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One of the more promising pieces of information being realized in the developing world deals with the immense economic potential of Africa. Already, the United States is beginning to see the nations there as equal partners in world economic affairs, and this isn’t by accident. Briefly, continued attention from nongovernmental aid organizations including the United Nations in conjunction with individual developments in Africa has, over years, vastly increased the capacity of Africans. People all over the continent are slowly winning the war against poverty. In a recent trip to the continent, President Obama made known the intention of the United States to become a global economic partner to help Africa realize its potential and rise up out of its poverty-stricken circumstances. Specifically, Mr. Obama touted the “Power Africa” initiative which would support the proliferation of electricity in the sub-Saharan region.

While the President did not visit Somalia during his trip, the progress made there captured his attention. Somalia is going through many of the same difficulties that plague other African countries such as drought, civil unrest, and economic conflict. With a lack of education and training, the people of Somalia struggle to overcome these situations.

Thankfully, with the help of the organization Adeso: African Development Solutions, many were able to escape their circumstances and become models of the immense potential Somalians hold.

Adeso has more than 20 years of history in Africa, being registered as a nonprofit group in Kenya, the United States, and England and Wales. They focus on garnering results by using the resources and processes that are familiar and accessible to those they are helping; drawing a solution from within a community. This is done with humanitarian aid, skill building, policy change, fostering communication, and working to bolster local economies.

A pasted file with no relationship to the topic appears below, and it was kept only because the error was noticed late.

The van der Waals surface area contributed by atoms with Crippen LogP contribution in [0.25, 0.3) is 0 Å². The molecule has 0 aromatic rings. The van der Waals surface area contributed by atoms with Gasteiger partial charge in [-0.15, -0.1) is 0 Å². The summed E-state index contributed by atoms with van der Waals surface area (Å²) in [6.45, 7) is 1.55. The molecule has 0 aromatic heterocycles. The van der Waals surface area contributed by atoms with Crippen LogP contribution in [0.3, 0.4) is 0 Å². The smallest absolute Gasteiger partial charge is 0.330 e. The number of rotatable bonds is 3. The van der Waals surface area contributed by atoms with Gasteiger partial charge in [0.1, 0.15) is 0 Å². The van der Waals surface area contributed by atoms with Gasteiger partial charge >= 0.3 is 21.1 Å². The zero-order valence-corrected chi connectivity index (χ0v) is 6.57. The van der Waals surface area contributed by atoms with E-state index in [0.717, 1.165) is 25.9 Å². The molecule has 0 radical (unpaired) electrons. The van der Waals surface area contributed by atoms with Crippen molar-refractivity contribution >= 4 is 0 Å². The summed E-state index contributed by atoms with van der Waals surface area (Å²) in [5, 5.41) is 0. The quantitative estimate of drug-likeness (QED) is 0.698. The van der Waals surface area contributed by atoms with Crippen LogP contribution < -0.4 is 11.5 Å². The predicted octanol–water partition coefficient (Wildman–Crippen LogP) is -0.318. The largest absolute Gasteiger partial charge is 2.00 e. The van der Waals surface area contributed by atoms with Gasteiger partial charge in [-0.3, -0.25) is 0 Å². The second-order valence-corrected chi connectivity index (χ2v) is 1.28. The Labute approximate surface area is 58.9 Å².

A three year project undertaken in Somalia aimed at building entrepreneurship recently yielded very positive results. Adeso, using it’s Bakool Entrepreneurship Skills Support Action (BESSA), was able to help people diversify their skill sets and thereby increase income. Adeso helped to link national markets and gave farmers and small businesspeople more options in their work. Community-based groups taught new skills and literacy to people, increasing their capacity and understanding of the changes. The outcomes included households that were ready for economic shock, more steady incomes, and more mobility for women who now have more options and buying power.

Increased business is guaranteed to help the Somalian economy, especially in the wake of civil unrest. Despite lack of national cohesion and infrastructure, entrepreneurship can be a tool for uniting people. Mohamed Ali, a Somali refugee who has since returned to his homeland, has started the Iftiin Foundation to promote business values much like Adeso has. Citing that many Somalis are young and unemployed, building those skills and capacities early will promote peace and prosperity. Somalia has much to look forward to with partners like Adeso and the Iftiin Foundation.

– David Smith

Sources: Obama in Africa Adeso All Africa
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